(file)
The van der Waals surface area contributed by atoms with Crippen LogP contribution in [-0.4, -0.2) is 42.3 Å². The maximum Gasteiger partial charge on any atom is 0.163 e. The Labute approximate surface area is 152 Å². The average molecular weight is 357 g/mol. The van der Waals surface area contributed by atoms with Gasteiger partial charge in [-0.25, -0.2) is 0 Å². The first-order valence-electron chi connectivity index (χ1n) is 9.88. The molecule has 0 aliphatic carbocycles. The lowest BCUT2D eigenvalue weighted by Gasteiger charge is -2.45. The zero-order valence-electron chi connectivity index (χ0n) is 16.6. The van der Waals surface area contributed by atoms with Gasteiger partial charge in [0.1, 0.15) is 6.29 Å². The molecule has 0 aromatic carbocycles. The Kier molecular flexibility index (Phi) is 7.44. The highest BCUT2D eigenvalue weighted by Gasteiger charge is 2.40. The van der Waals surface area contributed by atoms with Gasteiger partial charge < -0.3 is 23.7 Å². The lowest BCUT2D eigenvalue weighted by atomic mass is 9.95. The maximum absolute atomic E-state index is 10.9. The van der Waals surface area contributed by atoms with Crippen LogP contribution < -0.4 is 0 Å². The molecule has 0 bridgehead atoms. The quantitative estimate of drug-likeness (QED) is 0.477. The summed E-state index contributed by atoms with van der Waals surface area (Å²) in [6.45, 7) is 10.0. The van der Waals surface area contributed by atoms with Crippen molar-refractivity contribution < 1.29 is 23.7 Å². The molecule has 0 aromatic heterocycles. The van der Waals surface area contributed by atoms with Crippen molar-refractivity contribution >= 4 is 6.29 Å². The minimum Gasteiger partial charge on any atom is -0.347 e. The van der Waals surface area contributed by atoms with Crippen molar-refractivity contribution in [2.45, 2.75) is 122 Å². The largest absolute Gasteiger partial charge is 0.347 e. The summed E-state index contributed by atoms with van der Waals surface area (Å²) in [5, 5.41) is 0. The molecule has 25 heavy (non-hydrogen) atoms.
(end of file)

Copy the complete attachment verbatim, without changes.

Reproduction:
The van der Waals surface area contributed by atoms with Crippen LogP contribution in [-0.4, -0.2) is 42.3 Å². The maximum Gasteiger partial charge on any atom is 0.163 e. The Labute approximate surface area is 152 Å². The average molecular weight is 357 g/mol. The van der Waals surface area contributed by atoms with Gasteiger partial charge in [-0.25, -0.2) is 0 Å². The first-order valence-electron chi connectivity index (χ1n) is 9.88. The molecule has 0 aliphatic carbocycles. The lowest BCUT2D eigenvalue weighted by Gasteiger charge is -2.45. The zero-order valence-electron chi connectivity index (χ0n) is 16.6. The van der Waals surface area contributed by atoms with Gasteiger partial charge in [0.1, 0.15) is 6.29 Å². The molecule has 0 aromatic carbocycles. The Kier molecular flexibility index (Phi) is 7.44. The highest BCUT2D eigenvalue weighted by Gasteiger charge is 2.40. The van der Waals surface area contributed by atoms with Gasteiger partial charge < -0.3 is 23.7 Å². The lowest BCUT2D eigenvalue weighted by atomic mass is 9.95. The maximum absolute atomic E-state index is 10.9. The van der Waals surface area contributed by atoms with Crippen LogP contribution < -0.4 is 0 Å². The molecule has 0 bridgehead atoms. The quantitative estimate of drug-likeness (QED) is 0.477. The summed E-state index contributed by atoms with van der Waals surface area (Å²) in [6.45, 7) is 10.0. The van der Waals surface area contributed by atoms with Crippen molar-refractivity contribution < 1.29 is 23.7 Å². The molecule has 0 aromatic heterocycles. The van der Waals surface area contributed by atoms with Crippen molar-refractivity contribution >= 4 is 6.29 Å². The minimum Gasteiger partial charge on any atom is -0.347 e. The van der Waals surface area contributed by atoms with Crippen molar-refractivity contribution in [2.45, 2.75) is 122 Å². The largest absolute Gasteiger partial charge is 0.347 e. The summed E-state index contributed by atoms with van der Waals surface area (Å²) in [5, 5.41) is 0. The molecule has 25 heavy (non-hydrogen) atoms.